Fiona Mair is a home economist and test coordinator in CHOICE's kitchen lab.
She puts a wide range of kitchen appliances through their paces by using them to make and prepare various foods, such as shredded cheese and Thai red curry paste (food processors), white sauce and stir fries (cooktops), steak and sausages (barbecues) and scones, meringues, roast chicken and pizza (ovens).
TIP: Never get in the way of a CHOICE staffer when it's scone day. You will get trampled.
It's no surprise, then, that since joining the organisation in 1997, Fiona has gone on to become what her colleagues call "the secret ingredient of CHOICE".
Here, she opens up about what it's like to work here.
Describe your job in one sentence
I feed the minds of CHOICE members with kitchen appliances and the bellies of CHOICE staff. [Laughs.] It's a really tough question!
What's the most common reaction you get when you tell people you work at CHOICE?
I usually just tell people I test cooking appliances. But once they find out I work for CHOICE, they always ask what's the best barbecue, oven or mixer.
Do you ever give them the answer?
It depends on how close a friend they are! I'd give them some general information, but I wouldn't tell them exactly which make and model.
But when I speak to other home economists, they say to me, "You have my dream job." And I'm like, "I know, I love it." It is my dream job.
Fiona with fellow CHOICE staffer Gene Ross: "Gene and I cook a Christmas lunch for the whole organisation … I just need more help with the cleaning up!"
What part of your job would an outsider think is bizarre?
That in the 22 years I've worked here, I've tested well over 3000 appliances. And I've cooked over 8000 scones, 4000 chickens, 3000 sausages, 800 meringues, 500 stir fries and 300 pizzas.
People might also be surprised that Gene Ross [CHOICE photographer] and I cook a Christmas lunch for the whole organisation – about 130 people – every year.
We've done it every year since 2009 and we raise money for charity and have raffles and secret Santa. It's a nice thing that we do. It's a tradition. I just need more help with the cleaning up!
What's something most people should know about kitchen appliances, but don't?
That some appliances just aren't necessary. Companies market these things as making your life easy, but often they're just a gimmick that you'll use a couple of times before they end up at the back of the cupboard.
When it comes to cooking, all you really need is a good chopping board, a good knife, a good quality saucepan… you can do a lot of things with those.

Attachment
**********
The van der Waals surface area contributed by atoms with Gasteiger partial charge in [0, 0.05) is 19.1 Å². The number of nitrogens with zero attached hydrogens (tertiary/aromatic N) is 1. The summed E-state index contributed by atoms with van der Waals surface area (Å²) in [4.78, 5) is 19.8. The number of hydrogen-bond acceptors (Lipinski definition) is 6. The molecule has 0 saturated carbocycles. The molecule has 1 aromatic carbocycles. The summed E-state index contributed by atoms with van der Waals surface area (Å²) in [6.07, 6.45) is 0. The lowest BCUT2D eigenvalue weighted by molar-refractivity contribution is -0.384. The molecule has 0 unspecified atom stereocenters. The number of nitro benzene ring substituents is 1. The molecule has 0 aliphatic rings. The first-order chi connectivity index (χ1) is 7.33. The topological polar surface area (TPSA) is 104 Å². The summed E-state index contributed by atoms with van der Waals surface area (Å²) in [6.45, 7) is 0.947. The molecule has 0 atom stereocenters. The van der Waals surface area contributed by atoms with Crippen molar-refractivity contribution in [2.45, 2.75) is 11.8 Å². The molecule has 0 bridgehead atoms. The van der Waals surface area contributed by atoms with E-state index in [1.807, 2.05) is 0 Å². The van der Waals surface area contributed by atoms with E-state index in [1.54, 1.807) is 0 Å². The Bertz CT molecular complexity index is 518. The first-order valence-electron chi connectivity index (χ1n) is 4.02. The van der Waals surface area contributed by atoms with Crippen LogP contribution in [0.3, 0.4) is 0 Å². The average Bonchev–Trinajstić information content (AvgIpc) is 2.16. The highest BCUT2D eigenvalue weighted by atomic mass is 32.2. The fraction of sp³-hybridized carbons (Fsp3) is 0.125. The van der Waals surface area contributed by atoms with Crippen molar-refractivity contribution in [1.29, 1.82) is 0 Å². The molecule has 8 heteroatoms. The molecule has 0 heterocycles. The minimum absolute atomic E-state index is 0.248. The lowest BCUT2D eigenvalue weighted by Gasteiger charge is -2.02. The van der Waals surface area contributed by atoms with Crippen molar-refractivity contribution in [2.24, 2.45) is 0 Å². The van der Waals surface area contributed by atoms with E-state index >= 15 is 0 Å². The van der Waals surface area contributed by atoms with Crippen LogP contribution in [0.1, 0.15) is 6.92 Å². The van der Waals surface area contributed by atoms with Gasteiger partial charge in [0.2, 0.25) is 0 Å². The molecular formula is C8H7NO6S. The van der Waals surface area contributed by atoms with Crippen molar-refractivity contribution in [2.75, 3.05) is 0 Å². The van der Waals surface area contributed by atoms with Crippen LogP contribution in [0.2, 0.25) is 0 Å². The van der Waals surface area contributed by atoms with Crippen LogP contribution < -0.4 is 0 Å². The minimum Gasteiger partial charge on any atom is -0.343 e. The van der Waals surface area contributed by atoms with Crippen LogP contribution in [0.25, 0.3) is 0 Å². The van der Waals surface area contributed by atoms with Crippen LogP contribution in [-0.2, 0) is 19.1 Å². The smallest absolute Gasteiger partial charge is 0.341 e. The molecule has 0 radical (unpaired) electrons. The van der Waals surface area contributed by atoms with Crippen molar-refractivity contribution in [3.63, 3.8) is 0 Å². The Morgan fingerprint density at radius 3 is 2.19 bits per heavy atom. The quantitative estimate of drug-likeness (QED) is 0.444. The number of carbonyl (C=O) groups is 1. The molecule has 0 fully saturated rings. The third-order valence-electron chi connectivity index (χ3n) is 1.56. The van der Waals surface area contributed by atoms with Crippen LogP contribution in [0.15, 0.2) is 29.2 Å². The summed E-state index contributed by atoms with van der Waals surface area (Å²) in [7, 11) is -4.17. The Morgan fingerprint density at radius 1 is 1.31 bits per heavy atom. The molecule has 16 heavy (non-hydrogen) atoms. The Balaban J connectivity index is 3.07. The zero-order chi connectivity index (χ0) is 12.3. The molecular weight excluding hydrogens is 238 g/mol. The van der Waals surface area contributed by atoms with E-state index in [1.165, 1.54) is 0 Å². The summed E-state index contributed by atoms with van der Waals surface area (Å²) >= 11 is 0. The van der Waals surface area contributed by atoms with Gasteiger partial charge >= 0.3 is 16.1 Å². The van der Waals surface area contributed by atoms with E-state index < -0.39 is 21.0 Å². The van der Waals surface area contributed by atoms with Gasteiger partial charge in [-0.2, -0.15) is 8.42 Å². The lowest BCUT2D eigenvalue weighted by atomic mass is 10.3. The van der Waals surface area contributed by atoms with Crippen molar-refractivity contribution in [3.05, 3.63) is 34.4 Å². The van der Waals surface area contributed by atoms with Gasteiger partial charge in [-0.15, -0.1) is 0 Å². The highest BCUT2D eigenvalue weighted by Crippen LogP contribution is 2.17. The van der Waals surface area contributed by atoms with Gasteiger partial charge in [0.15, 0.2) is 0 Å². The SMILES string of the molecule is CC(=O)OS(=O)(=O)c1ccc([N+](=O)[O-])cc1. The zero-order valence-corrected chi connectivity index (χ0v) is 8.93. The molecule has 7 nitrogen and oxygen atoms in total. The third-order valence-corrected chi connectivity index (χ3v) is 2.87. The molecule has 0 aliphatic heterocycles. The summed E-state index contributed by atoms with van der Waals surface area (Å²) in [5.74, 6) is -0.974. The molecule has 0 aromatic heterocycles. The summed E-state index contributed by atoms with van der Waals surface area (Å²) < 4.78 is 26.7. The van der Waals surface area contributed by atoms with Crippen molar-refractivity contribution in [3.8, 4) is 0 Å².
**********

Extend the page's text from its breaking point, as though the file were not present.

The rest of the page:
The "unnecessary" Rollie vertical grill.
Tell us about the Shonkiest product you've seen at CHOICE
It's not technically a Shonky, it performed OK, but I thought the Rollie vertical grill – which cooks eggs and turns other sweet and savoury dishes into cylindrical pops – was just unnecessary.
That's what Shonky is to me – unnecessary appliances. Oh, and appliances that come with loads of accessories that you'll probably never use. That annoys me. I hate accessories.
RELATED: CHOICE Shonky Awards hall of fame
What's the most surprising or useful fact you've learnt at CHOICE?
Well, after all the testing I've done, I've gained this superpower… I can actually just look at an appliance and know if it's crap. [Laughs.]
That is a very cool superpower. Is there anything obvious that the rest of us should look out for?
The feel of it, the flimsiness, the controls, all those sorts of things. I can just tell it's going to be crap. I just know.
But there is another thing I've learned and that's always read your instructions. Particularly because there could be some safety issues that you need to understand, especially for cooking appliances with heat and blades.
Of all the products you've tested, do you have a favourite?
A food processor because it's so versatile. And I really like a slow cooker as it helps keep your food budget down. You can use cheaper cuts of meat as well as legumes and vegetables, and still manage to get a lot of flavour out of them.
All you really need is a good chopping board, a good knife, a good quality saucepan … you can do a lot of things with those